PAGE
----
Even seasoned system administrators can overlook Linux workstation backups or do them in a haphazard, unsafe manner. At a minimum, you should ￼￼set up encrypted workstation backups to external storage. But it’s also nice to use zero-knowledge backup tools for off-site/cloud backups for more peace of mind.
Let’s explore each of these methods in more depth. You can also download the entire set of recommendations as a handy guide and checklist.
Full encrypted backups to external storage
It is handy to have an external hard drive where you can dump full backups without having to worry about such things like bandwidth and upstream speeds (in this day and age, most providers still offer dramatically asymmetric upload/download speeds). Needless to say, this hard drive needs to be in itself encrypted (again, via LUKS), or you should use a backup tool that creates encrypted backups, such as duplicity or its GUI companion, deja-dup. I recommend using the latter with a good randomly generated passphrase, stored in a safe offline place. If you travel with your laptop, leave this drive at home to have something to come back to in case your laptop is lost or stolen.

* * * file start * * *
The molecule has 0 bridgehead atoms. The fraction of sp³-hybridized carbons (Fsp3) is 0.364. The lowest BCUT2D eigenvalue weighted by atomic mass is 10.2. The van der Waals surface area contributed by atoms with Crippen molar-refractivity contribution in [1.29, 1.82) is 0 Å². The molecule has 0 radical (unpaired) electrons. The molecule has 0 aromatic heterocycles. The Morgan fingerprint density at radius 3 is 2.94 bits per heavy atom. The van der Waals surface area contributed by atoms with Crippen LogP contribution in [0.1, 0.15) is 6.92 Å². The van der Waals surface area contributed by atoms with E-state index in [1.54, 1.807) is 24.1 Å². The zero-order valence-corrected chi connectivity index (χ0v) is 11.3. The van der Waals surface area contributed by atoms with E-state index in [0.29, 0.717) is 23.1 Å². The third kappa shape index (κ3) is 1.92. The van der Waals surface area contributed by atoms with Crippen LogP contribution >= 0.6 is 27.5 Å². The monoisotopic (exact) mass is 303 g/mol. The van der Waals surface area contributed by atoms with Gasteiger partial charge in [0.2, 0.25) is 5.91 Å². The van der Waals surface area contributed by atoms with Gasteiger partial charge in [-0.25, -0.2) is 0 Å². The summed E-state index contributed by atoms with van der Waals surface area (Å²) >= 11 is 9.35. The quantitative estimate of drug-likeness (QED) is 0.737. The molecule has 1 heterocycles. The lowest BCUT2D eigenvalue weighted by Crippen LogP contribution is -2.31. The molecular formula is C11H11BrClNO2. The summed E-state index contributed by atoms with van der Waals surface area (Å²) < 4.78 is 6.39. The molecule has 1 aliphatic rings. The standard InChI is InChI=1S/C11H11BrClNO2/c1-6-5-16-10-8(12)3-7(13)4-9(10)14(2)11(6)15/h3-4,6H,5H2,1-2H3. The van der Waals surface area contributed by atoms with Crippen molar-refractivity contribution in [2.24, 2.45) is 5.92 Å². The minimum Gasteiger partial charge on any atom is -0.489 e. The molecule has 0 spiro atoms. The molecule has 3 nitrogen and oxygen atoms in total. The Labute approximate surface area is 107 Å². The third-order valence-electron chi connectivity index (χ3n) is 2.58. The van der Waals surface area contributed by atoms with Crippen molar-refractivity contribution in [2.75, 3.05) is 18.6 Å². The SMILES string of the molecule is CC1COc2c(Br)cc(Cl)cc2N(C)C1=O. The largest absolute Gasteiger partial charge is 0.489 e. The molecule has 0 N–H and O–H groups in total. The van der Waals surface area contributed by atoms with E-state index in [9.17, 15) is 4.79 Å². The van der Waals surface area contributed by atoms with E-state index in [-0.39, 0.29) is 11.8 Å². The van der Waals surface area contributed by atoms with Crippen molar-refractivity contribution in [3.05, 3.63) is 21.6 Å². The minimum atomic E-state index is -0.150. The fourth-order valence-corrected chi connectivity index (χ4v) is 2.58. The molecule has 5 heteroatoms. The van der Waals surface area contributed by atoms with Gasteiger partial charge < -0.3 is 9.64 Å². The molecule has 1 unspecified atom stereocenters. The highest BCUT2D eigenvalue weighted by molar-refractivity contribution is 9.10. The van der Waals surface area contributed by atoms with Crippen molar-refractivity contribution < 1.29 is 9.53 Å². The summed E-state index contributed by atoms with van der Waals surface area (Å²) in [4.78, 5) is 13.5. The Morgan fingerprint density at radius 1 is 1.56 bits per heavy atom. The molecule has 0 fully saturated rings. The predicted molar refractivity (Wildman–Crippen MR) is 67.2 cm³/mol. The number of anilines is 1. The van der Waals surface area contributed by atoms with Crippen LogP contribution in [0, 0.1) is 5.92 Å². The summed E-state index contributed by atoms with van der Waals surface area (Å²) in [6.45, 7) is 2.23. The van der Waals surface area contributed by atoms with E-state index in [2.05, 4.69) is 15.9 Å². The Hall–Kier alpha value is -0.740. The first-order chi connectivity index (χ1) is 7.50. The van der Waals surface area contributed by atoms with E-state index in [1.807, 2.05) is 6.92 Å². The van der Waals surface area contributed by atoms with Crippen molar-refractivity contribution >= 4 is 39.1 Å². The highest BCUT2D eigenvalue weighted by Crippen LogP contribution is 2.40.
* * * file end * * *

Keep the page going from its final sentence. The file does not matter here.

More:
In addition to your home directory, you should also back up /etc and /var/log for various forensic purposes. Above all, avoid copying your home directory onto any unencrypted storage, even as a quick way to move your files around between systems, as you will most certainly forget to erase it once you’re done, exposing potentially private or otherwise security sensitive data to snooping hands — especially if you keep that storage media in the same bag with your laptop or in your office desk drawer.
Selective zero-knowledge backups off-site
Off-site backups are also extremely important and can be done either to your employer, if they offer space for it, or to a cloud provider. You can set up a separate duplicity/deja-dup profile to only include most important files in order to avoid transferring huge amounts of data that you don’t really care to back up off-site (internet cache, music, downloads, etc.).
Alternatively, you can use a zero-knowledge backup tool, such as SpiderOak, which offers an excellent Linux GUI tool and has additional useful features such as synchronizing content between multiple systems and platforms.
The first part of this series walked through distro installation and some pre- and post-installation security guidelines. In the next article, we’ll dive into some more general best practices around web browser security, SSH and private keys, and more.